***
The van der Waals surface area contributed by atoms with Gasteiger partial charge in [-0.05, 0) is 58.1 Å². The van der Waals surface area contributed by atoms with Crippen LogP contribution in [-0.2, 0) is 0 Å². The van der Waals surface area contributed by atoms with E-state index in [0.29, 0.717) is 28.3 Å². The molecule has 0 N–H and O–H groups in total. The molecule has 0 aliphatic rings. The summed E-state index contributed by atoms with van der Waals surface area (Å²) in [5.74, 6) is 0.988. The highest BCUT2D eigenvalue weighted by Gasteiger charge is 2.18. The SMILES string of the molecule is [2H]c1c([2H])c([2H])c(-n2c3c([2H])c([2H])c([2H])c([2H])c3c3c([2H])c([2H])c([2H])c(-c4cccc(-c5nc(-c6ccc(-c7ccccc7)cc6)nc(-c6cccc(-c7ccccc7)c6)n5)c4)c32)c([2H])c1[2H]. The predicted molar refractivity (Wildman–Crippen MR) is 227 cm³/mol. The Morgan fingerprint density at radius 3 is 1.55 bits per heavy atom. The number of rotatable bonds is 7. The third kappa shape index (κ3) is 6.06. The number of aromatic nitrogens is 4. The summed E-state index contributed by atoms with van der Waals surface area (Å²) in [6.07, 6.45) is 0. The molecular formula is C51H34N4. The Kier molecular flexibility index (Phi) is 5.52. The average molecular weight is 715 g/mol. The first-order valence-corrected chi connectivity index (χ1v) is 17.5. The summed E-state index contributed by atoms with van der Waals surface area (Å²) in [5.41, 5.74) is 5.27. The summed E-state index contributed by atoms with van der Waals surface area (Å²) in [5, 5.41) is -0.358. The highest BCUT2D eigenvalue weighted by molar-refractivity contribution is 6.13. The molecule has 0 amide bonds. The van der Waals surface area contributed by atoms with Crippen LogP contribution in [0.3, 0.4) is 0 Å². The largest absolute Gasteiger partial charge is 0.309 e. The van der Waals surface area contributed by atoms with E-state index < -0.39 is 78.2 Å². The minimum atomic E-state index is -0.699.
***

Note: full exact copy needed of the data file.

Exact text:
The van der Waals surface area contributed by atoms with Gasteiger partial charge in [-0.05, 0) is 58.1 Å². The van der Waals surface area contributed by atoms with Crippen LogP contribution in [-0.2, 0) is 0 Å². The van der Waals surface area contributed by atoms with E-state index in [0.29, 0.717) is 28.3 Å². The molecule has 0 N–H and O–H groups in total. The molecule has 0 aliphatic rings. The summed E-state index contributed by atoms with van der Waals surface area (Å²) in [5.74, 6) is 0.988. The highest BCUT2D eigenvalue weighted by Gasteiger charge is 2.18. The SMILES string of the molecule is [2H]c1c([2H])c([2H])c(-n2c3c([2H])c([2H])c([2H])c([2H])c3c3c([2H])c([2H])c([2H])c(-c4cccc(-c5nc(-c6ccc(-c7ccccc7)cc6)nc(-c6cccc(-c7ccccc7)c6)n5)c4)c32)c([2H])c1[2H]. The predicted molar refractivity (Wildman–Crippen MR) is 227 cm³/mol. The Morgan fingerprint density at radius 3 is 1.55 bits per heavy atom. The number of rotatable bonds is 7. The third kappa shape index (κ3) is 6.06. The number of aromatic nitrogens is 4. The summed E-state index contributed by atoms with van der Waals surface area (Å²) in [6.07, 6.45) is 0. The molecular formula is C51H34N4. The Kier molecular flexibility index (Phi) is 5.52. The average molecular weight is 715 g/mol. The first-order valence-corrected chi connectivity index (χ1v) is 17.5. The summed E-state index contributed by atoms with van der Waals surface area (Å²) in [5.41, 5.74) is 5.27. The summed E-state index contributed by atoms with van der Waals surface area (Å²) in [5, 5.41) is -0.358. The highest BCUT2D eigenvalue weighted by molar-refractivity contribution is 6.13. The molecule has 0 amide bonds. The van der Waals surface area contributed by atoms with Crippen LogP contribution in [0.3, 0.4) is 0 Å². The largest absolute Gasteiger partial charge is 0.309 e. The van der Waals surface area contributed by atoms with E-state index < -0.39 is 78.2 Å². The minimum atomic E-state index is -0.699.